As an air conditioning installation and service technician for more than a decade, I have formulated a check-list of easy to implement tips (some widely known, some not so much) that could possibly save you big money on unneeded service calls, save money on utility bills and hopefully lengthen the life of your a/c system.
Air flow is very important to how your system works.
Here are a few things you can do to make sure your system is doing what it was designed to do before deciding to call a service company and incurring possibly unnecessary charges.
1. Check to be sure the return air filter is clean.
Replace it monthly. An easy tool to help you remember to change your air filter in time to prohibit loss in air flow, is to change the filter every time you pay your electricity bill. In rural areas, near farms or dirt roads, it may be necessary to change the filter more than once per month to keep your system operating at peak efficiency.
2. Make sure that all vents are free of obstructions:
Placing furniture over floor vents is a big no-no. Floor vents are designed to bounce air from the ceiling in a mushroom pattern in order to fill the room with cooled air efficiently. All too often, complaints about hot-spots in homes, can be directly attributed to obstructed air vents. Overhead vents obviously don’t encounter the same problems of being obstructed.
3. Check for obstructions around the outdoor section of the system.
Make sure that it is also free of obstructions over the discharge fan(s) also make sure there is nothing around the sides of the unit that can impede air getting into the coils. I have found that people use the a/c unit for a shelf to store things, or prop things against etc. Make sure shrubs, vines or other plants don’t grow within two feet of the unit. When cutting your lawn, try to make sure your mower discharge isn’t aimed toward your a/c, effectively slinging grass clippings and dirt into your coils.
4. Have your system cleaned by a reputable a/c company at least once per year.
The ideal amount of times per year to have your a/c cleaned/serviced is twice, if it is a heat/cool combination system. One time for the air conditioning season and one time for the heating season.
The next few items are things you should check before calling a service company to diagnose and repair your system
1. Do a visual check for ice in/on the outdoor section of the system.
Look for ice on the copper lines inside the cabinet, or the lines leaving the system in the case of a split a/c system. If there is ice visible, go immediately to the air filter and make sure it is not overly dirty or possibly stopped up. If it is dirty enough air can’t get through, it is the most likely reason for the ice and the system not working properly. Change the filter and turn the system off until all of the ice you saw is completely gone before restarting the a/c. If it still doesn’t work properly after doing those things, call a reputable a/c service company.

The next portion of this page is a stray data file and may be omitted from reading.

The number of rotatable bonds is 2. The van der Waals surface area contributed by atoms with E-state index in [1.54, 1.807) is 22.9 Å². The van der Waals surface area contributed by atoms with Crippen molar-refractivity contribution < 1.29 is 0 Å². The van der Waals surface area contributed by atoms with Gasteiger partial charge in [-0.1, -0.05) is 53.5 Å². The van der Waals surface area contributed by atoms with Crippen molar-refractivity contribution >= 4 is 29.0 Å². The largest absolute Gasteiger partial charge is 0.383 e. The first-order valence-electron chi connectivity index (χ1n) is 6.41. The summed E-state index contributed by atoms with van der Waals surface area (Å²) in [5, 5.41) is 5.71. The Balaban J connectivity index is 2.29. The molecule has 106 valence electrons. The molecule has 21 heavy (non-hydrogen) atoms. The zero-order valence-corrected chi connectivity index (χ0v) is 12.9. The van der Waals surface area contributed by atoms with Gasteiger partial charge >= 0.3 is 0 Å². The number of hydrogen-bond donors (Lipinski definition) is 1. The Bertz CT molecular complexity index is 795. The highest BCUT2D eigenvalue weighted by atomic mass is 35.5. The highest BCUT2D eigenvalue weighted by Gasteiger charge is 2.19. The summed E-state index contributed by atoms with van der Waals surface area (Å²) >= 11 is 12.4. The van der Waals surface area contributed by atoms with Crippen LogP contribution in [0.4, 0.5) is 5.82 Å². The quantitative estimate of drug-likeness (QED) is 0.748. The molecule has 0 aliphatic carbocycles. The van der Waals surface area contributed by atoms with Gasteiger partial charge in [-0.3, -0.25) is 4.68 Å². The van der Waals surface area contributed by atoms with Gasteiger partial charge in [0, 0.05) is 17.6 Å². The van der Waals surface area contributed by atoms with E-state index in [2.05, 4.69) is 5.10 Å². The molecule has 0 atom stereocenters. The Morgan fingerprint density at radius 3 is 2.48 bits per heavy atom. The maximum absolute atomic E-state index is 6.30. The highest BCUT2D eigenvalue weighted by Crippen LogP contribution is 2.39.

2. Always check circuit breakers before calling a service company.
While service companies normally only charge the minimum service fee for resetting breakers, it is truly, something you can do yourself.
All new homes, and most older homes have multiple places where there are circuit breakers controlling electricity to your air conditioning system. The first and most obvious place to check is in the whole home breaker service panel.
Make sure the circuits labeled a/c (air conditioner), a/h (air handler) and or condenser are all in the on position. If you find one of these tripped into the center or in the off position, reset it to on. If it trips off again, call a reputable a/c service company.
In some a/c systems there will be service disconnects near the system. Check those after you have checked the whole home service panel first. Follow the same technique mentioned above to reset the circuit breaker(s) in the disconnect, and again if the circuit breaker trips again, call your service company.
3. Check the thermostat for batteries.
Almost all digital thermostats use batteries. In some cases, batteries aren’t necessary for it to function, however batteries are installed to maintain programming during power outages. In other cases, batteries are required for the thermostat to operate. In either case, the batteries are an important part of the air conditioning system and if they aren’t changed often enough, can corrode and cause damage to the electronic components, creating the need for a costly repair.
Following the aforementioned tips will certainly add up to some utility bill savings, save you from paying a contractor to come out because the a/c system stopped functioning properly due to a clogged air filter (something we service technicians don’t mind doing, but the price of an air filter is considerably less than the price of a service call) or paying to have someone reset a circuit breaker or replace batteries (again something we technicians don’t mind doing)